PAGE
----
“Rather, speaking the truth in love, we are to grow up in every way into him who is the head, into Christ” (Ephesians 4:15).
Consider the difference between the “Jonah” preacher and the “Jeremiah” preacher. Apparently one would have thrilled at seeing Nineveh burn under fire and brimstone; the other wept as his beloved Jerusalem burned.
In my opinion, churches of Christ have got it right for the most part over the last 170 years or so. I am saddened and disturbed by those brethren who feel we have been wrong to call men and women back to the Scripture and restore New Testament Christianity, who think there is a better way, a more noble plea.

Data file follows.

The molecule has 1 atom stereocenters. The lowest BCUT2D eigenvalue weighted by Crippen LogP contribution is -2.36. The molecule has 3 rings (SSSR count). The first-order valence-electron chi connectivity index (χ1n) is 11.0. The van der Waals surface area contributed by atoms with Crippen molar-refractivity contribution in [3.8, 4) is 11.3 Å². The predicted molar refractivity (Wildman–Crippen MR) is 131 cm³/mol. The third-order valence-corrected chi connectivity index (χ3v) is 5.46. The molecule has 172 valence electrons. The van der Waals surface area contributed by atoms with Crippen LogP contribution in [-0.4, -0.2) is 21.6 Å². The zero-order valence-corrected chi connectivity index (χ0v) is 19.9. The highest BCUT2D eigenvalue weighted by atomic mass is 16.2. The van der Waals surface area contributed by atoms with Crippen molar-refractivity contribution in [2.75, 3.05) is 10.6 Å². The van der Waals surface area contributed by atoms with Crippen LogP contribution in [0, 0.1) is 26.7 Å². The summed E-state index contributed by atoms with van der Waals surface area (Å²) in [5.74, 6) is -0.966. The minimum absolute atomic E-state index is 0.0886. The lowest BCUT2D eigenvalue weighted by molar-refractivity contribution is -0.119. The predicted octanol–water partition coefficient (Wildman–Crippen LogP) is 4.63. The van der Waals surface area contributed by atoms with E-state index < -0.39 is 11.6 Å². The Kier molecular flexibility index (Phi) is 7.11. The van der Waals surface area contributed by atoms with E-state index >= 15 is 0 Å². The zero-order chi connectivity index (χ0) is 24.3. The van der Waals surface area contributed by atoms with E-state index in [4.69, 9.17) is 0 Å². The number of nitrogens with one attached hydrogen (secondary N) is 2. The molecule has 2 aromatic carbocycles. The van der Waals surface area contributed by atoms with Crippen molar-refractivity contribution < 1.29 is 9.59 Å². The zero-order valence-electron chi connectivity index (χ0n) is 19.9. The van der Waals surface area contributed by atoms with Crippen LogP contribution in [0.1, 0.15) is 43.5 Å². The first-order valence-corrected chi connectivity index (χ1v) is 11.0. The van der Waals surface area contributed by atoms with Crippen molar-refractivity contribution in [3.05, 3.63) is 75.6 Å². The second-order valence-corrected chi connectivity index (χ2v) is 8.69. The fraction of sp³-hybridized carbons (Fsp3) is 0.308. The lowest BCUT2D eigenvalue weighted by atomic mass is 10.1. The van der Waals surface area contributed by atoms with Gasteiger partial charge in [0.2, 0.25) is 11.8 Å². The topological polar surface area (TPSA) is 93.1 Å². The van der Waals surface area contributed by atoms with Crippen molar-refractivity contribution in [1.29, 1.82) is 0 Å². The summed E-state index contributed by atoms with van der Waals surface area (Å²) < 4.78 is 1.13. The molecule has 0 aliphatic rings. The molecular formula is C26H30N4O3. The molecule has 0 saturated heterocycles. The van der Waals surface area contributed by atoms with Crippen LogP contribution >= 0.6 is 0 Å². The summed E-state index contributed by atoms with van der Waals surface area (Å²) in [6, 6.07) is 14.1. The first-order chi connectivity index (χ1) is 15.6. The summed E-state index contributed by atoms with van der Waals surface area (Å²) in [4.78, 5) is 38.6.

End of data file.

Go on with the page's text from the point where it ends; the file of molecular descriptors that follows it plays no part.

It’s important to be right; but we must do more than be right. We must be loving in our rightness, gentle in our proclamation of truth. We must aim to see people turn from error, not to see them burn. People don’t respond well to truth, spoken arrogantly and in unkindness. But gentleness is more than good psychology; it also communicates the way we value other people.
As Jesus once put it so sweetly, we must be “wise as serpents and innocent as doves” (Matthew 10:16).
We can’t afford to be repulsively right. We can’t win all the debates … and lose the soul.
Make no mistake, love without truth is not really love at all, it is misguided sentimentality; but truth without love is as abrasive as a high school football coach’s gravelly voice.
Love the lost enough to tell them the truth; love the truth enough to tell it kindly.
Latest posts by Stan Mitchell (see all)
- Preaching: the Rodney Dangerfield of worship - 2018-02-13
- What members wished that preachers knew about members - 2018-02-06
- What preachers wish congregations knew about preachers - 2018-01-30